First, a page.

Lord Gaben giveth, and Lord Gaben, he taketh away. Paid Steam mods were pulled from the market nearly as quickly as they began, putting paid to a short-lived era of garage content creators getting paid money for the time and effort they put in to making existing games better. Some are happy about the rapid change, believing that game mods should always be free.
Here’s the thing though. People who make mods for games are generally people with incredible love for a specific game – and they use that love as impetus to create extra content, and make the games they love even better. There’s a frightful amount of work involved in making the sort of mods that effectively function as expansion, or even standalone games. And of course, there are people who aren’t too happy that a vocal group has had the option for paid mods removed.
Steam’s pages are filled with people angry about paid mods being yanked, and for good reason. While paid content will always cause sharks to circle, looking for easy prey – but paid mods could lead to bigger teams, making bigger things – something the creator of ModDB agrees with.
“Paid mods will definitely lead to more content, better content and well supported content,” Reismanis writes. “It will also lead to more free mods as tools improve, and more developers participate. A healthier mod community is a great thing and if optional (and I must stress optional) paid mod support is how we get there, then I’m on board. More games today support modding because of this potential than ever before, and if once-great moddable games were to contemplate a return to modding if it continues, isn’t that a win?”
“I started publishing mods two years ago. Since my first mod was released on the Skyrim Workshop my mods have received over 200,000 individual downloads and two donations. That means 0.001% of users donated.”
“And to all the people who say a donate button will help. I’d like to talk about the workshop ratings system. On every mod page there are two buttons that you can press (whether you have subscribed to the mod or not) that contribute to a mod’s overall rating. Giving a thumbs up is optional, but very much encouraged by creators. Most users simply do not rate.”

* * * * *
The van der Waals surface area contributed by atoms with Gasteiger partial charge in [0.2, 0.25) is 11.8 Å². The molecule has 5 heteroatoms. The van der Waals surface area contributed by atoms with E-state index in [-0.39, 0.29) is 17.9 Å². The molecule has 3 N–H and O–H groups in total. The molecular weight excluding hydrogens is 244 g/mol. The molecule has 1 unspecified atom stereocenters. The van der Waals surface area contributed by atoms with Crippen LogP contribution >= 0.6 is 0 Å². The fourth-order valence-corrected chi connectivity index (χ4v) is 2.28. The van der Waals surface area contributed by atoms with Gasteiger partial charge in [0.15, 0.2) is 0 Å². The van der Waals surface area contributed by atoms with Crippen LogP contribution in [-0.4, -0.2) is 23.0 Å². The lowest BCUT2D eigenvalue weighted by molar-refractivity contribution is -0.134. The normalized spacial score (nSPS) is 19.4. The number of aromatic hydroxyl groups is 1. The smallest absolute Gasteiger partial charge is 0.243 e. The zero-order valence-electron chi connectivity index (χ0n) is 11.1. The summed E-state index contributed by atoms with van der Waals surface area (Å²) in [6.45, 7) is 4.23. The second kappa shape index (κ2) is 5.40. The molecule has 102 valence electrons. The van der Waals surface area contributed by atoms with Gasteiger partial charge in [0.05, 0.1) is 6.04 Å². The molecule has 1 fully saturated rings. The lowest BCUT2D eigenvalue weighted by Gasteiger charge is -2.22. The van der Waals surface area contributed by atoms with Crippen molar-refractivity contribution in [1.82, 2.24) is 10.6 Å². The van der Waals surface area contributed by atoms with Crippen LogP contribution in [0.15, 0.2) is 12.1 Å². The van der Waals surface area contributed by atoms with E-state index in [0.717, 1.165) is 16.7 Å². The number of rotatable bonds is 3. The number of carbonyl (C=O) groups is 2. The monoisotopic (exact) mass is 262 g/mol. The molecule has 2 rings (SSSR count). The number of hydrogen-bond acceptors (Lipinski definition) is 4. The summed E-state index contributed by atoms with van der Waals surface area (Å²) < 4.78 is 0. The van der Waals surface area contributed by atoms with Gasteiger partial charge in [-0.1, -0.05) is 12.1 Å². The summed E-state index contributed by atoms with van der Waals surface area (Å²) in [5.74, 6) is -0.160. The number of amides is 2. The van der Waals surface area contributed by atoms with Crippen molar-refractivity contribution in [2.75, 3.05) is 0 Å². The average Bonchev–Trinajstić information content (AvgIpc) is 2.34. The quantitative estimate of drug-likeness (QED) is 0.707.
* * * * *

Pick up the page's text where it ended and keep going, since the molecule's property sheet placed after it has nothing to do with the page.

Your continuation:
“My most popular mod has been downloaded by over 70,000 people of which less than 1.5k of them have rated it. That means 98% of users didn’t take the time to rate the mod (and that is above the average for most mods on the Workshop), an act which takes one click, and costs nothing to do.”
Without some sort of compensation for the time and the work, many modders just don’t have the time to carry on doing what they do. Bills need to be paid.
“Over the last year, I have been inactive in the modding community. I have several new mods that are close to being finished, some even got to a beta stage that users had a chance to try.Unfortunately, I could no longer justify investing my time in modding. It was not a matter of greed, but practicality. I needed to pay the bills.When I heard that Steam was going to make it possible for mod authors to charge money for their mods, It caught my attention. For me, it meant I might have a justification to come back to the modding community.”
“Most modders don’t mod forever, they usually stop at some point. Even the best. Have you ever wondered why? MODDING IS A LOT OF WORK. At a certain point, passion is no longer enough to keep you going. Without proper encouragement and validation, you become drained and burn out. The community needs to find a way to bring more incentive for creators to keep making mods. Paid mods may have been the solution to bring back modders like Chesko and ThirteenOranges, but I don’t see that happening now.”
It’s definitely a tricky debate, and one that’s far from over – and the general consensus from those who make the mods is that donations simply don’t work. I do believe that content creators should have the option of charging for their work, but the way it was being done through steam was a little less-than-ideal.
The modding scene will never be the same after this though. With a golden carrot briefly dangled in front of their faces, mod creators are less likely to put in the time and effort required for great big mods, without some hope of a payday in the future.
Last Updated: April 29, 2015